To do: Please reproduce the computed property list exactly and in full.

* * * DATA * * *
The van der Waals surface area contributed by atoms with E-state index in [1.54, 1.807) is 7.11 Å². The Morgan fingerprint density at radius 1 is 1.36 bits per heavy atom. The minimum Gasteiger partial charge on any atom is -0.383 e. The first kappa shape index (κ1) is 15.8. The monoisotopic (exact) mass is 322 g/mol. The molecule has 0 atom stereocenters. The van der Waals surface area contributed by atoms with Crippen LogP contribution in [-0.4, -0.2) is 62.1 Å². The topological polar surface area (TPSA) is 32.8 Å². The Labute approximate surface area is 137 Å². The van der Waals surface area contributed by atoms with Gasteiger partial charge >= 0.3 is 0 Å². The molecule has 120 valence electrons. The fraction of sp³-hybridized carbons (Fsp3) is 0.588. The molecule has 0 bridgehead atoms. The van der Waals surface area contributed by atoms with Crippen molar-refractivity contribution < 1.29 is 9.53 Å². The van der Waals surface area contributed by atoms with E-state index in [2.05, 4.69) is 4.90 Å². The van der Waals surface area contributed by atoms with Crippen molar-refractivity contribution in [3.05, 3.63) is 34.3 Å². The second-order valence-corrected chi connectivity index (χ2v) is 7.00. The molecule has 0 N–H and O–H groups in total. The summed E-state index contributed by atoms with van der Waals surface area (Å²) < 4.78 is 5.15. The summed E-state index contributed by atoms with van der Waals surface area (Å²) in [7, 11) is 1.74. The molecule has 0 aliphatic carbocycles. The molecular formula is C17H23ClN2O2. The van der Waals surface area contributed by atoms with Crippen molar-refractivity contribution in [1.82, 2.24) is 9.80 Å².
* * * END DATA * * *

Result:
The van der Waals surface area contributed by atoms with E-state index in [1.54, 1.807) is 7.11 Å². The Morgan fingerprint density at radius 1 is 1.36 bits per heavy atom. The minimum Gasteiger partial charge on any atom is -0.383 e. The first kappa shape index (κ1) is 15.8. The monoisotopic (exact) mass is 322 g/mol. The molecule has 0 atom stereocenters. The van der Waals surface area contributed by atoms with Crippen LogP contribution in [-0.4, -0.2) is 62.1 Å². The topological polar surface area (TPSA) is 32.8 Å². The Labute approximate surface area is 137 Å². The van der Waals surface area contributed by atoms with Gasteiger partial charge >= 0.3 is 0 Å². The molecule has 120 valence electrons. The fraction of sp³-hybridized carbons (Fsp3) is 0.588. The molecule has 0 bridgehead atoms. The van der Waals surface area contributed by atoms with Crippen molar-refractivity contribution < 1.29 is 9.53 Å². The van der Waals surface area contributed by atoms with E-state index in [2.05, 4.69) is 4.90 Å². The van der Waals surface area contributed by atoms with Crippen molar-refractivity contribution in [3.05, 3.63) is 34.3 Å². The second-order valence-corrected chi connectivity index (χ2v) is 7.00. The molecule has 0 N–H and O–H groups in total. The summed E-state index contributed by atoms with van der Waals surface area (Å²) < 4.78 is 5.15. The summed E-state index contributed by atoms with van der Waals surface area (Å²) in [7, 11) is 1.74. The molecule has 0 aliphatic carbocycles. The molecular formula is C17H23ClN2O2. The van der Waals surface area contributed by atoms with Crippen molar-refractivity contribution in [1.82, 2.24) is 9.80 Å².